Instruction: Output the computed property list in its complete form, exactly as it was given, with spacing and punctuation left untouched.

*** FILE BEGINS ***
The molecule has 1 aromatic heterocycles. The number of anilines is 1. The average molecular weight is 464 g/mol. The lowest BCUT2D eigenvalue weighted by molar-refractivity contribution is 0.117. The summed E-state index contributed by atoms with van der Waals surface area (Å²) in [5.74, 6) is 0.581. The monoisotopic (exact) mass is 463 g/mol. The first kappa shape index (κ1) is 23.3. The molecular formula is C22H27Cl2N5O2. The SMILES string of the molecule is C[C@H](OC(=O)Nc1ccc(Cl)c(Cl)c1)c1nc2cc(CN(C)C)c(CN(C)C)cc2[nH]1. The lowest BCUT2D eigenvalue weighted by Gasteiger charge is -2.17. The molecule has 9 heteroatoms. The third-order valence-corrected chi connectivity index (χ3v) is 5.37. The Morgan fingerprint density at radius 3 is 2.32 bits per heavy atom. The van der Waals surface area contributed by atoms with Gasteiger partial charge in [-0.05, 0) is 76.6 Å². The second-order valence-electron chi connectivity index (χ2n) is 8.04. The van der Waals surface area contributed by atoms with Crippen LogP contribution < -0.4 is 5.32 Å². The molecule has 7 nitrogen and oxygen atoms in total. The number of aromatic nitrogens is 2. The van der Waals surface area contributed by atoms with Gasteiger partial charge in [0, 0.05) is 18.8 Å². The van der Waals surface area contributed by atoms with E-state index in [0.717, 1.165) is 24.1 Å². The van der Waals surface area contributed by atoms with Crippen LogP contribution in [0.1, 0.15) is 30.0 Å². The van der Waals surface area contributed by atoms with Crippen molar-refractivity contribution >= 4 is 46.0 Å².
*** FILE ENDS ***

The molecule has 1 aromatic heterocycles. The number of anilines is 1. The average molecular weight is 464 g/mol. The lowest BCUT2D eigenvalue weighted by molar-refractivity contribution is 0.117. The summed E-state index contributed by atoms with van der Waals surface area (Å²) in [5.74, 6) is 0.581. The monoisotopic (exact) mass is 463 g/mol. The first kappa shape index (κ1) is 23.3. The molecular formula is C22H27Cl2N5O2. The SMILES string of the molecule is C[C@H](OC(=O)Nc1ccc(Cl)c(Cl)c1)c1nc2cc(CN(C)C)c(CN(C)C)cc2[nH]1. The lowest BCUT2D eigenvalue weighted by Gasteiger charge is -2.17. The molecule has 9 heteroatoms. The third-order valence-corrected chi connectivity index (χ3v) is 5.37. The Morgan fingerprint density at radius 3 is 2.32 bits per heavy atom. The van der Waals surface area contributed by atoms with Gasteiger partial charge in [-0.05, 0) is 76.6 Å². The second-order valence-electron chi connectivity index (χ2n) is 8.04. The van der Waals surface area contributed by atoms with Crippen LogP contribution < -0.4 is 5.32 Å². The molecule has 7 nitrogen and oxygen atoms in total. The number of aromatic nitrogens is 2. The van der Waals surface area contributed by atoms with Gasteiger partial charge in [0, 0.05) is 18.8 Å². The van der Waals surface area contributed by atoms with E-state index in [0.717, 1.165) is 24.1 Å². The van der Waals surface area contributed by atoms with Crippen LogP contribution in [0.1, 0.15) is 30.0 Å². The van der Waals surface area contributed by atoms with Crippen molar-refractivity contribution >= 4 is 46.0 Å².